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home : columns : columns June 24, 2016


1/23/2013 3:44:00 PM
OK, so what is the truth?
This past week, Americans were flooded with stories about the ongoing struggles of two high-profile athletes - Manti Te'o and Lance Armstrong.
At the heart of both struggles is the word "truth." Ordinarily, I'd go alphabetical here, starting with Armstrong. Given that Armstrong is now irrelevant (more on that later), I'll start with Te'o.
In case you've been under a rock, we recently learned that Te'o, the star of Notre Dame's near-championship football team was reportedly duped by an Internet hoax. I say "reportedly," because we really don't know what is true.
This past fall, it was widely reported that Te'o's grandmother and girlfriend died within hours of one another. The girlfriend, it was reported, died of leukemia.
Upon hearing the story, I could not help but feel bad for the guy.
Last week, we learned the girlfriend never existed. Te'o sheepishly admitted he was duped into believing that Lennay Kekua, the girl he met (and fell in love with) online, was a real person.
According to ABC News, Te'o began his online "relationship" with Kekua in 2009. ABC's report says he didn't learn that she wasn't real until Dec. 26, 2012.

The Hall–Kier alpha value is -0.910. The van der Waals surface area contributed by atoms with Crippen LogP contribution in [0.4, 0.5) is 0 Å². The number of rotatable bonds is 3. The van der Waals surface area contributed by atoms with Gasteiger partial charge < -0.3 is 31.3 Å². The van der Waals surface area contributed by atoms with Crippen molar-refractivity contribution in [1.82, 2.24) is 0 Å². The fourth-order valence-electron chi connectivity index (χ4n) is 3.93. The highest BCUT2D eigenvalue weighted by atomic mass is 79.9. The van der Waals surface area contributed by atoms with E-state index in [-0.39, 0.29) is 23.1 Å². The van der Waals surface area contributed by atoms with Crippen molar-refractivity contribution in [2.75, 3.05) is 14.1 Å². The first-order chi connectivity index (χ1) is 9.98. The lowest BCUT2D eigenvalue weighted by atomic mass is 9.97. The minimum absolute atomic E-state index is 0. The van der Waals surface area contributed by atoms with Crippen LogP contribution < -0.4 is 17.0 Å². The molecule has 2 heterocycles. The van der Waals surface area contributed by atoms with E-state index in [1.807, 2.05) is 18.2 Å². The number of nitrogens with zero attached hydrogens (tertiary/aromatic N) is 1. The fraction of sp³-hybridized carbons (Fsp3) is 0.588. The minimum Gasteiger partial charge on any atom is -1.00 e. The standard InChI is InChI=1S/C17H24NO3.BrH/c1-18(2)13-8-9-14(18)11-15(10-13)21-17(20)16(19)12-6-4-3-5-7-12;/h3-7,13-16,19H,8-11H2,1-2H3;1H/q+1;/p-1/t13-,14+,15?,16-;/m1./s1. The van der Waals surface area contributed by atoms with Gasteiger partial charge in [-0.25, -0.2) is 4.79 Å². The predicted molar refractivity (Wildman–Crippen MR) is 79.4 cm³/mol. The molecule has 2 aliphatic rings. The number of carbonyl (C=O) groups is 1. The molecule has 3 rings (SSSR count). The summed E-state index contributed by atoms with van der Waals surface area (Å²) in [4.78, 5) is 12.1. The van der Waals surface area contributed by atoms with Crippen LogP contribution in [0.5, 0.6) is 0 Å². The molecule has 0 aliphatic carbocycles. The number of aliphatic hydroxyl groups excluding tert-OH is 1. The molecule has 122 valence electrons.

Seriously? Can one be any more gullible? This guy is a college student at Notre Dame?
The flip side of this story is that there are those who believe Te'o was in on the hoax. People wonder aloud why Te'o never bothered to visit this love of his life in the hospital. They wonder why he didn't make it to her funeral.
Was Te'o giving the media the truth, or feeding them a line in order to get more attention?
Those are solid questions.
I've heard it said that Te'o is either a fraud or a fool. Again, it's hard to disagree.
And then there's Armstrong. At least know where he stands - he's a fraud, a liar and a bully. His entire life is a lie.
For those defending him because of Livestrong, I can only say that one cannot buy respect.
So where does this leave us?
It brings us back to the word that links both of these stories - "truth." In the past few years, we've seen countless examples of prominent people lying to the public.
Yet we keep right on believing and the ESPNs of the world keep sitting on the stories, as they reportedly did before Notre Dame's national championship game. (According to sources for Jason McIntyre of TheBigLead.com, ESPN had the story on Jan. 6).
Pardon me if I become a more cynical in 2013. I'm tired of the lies.









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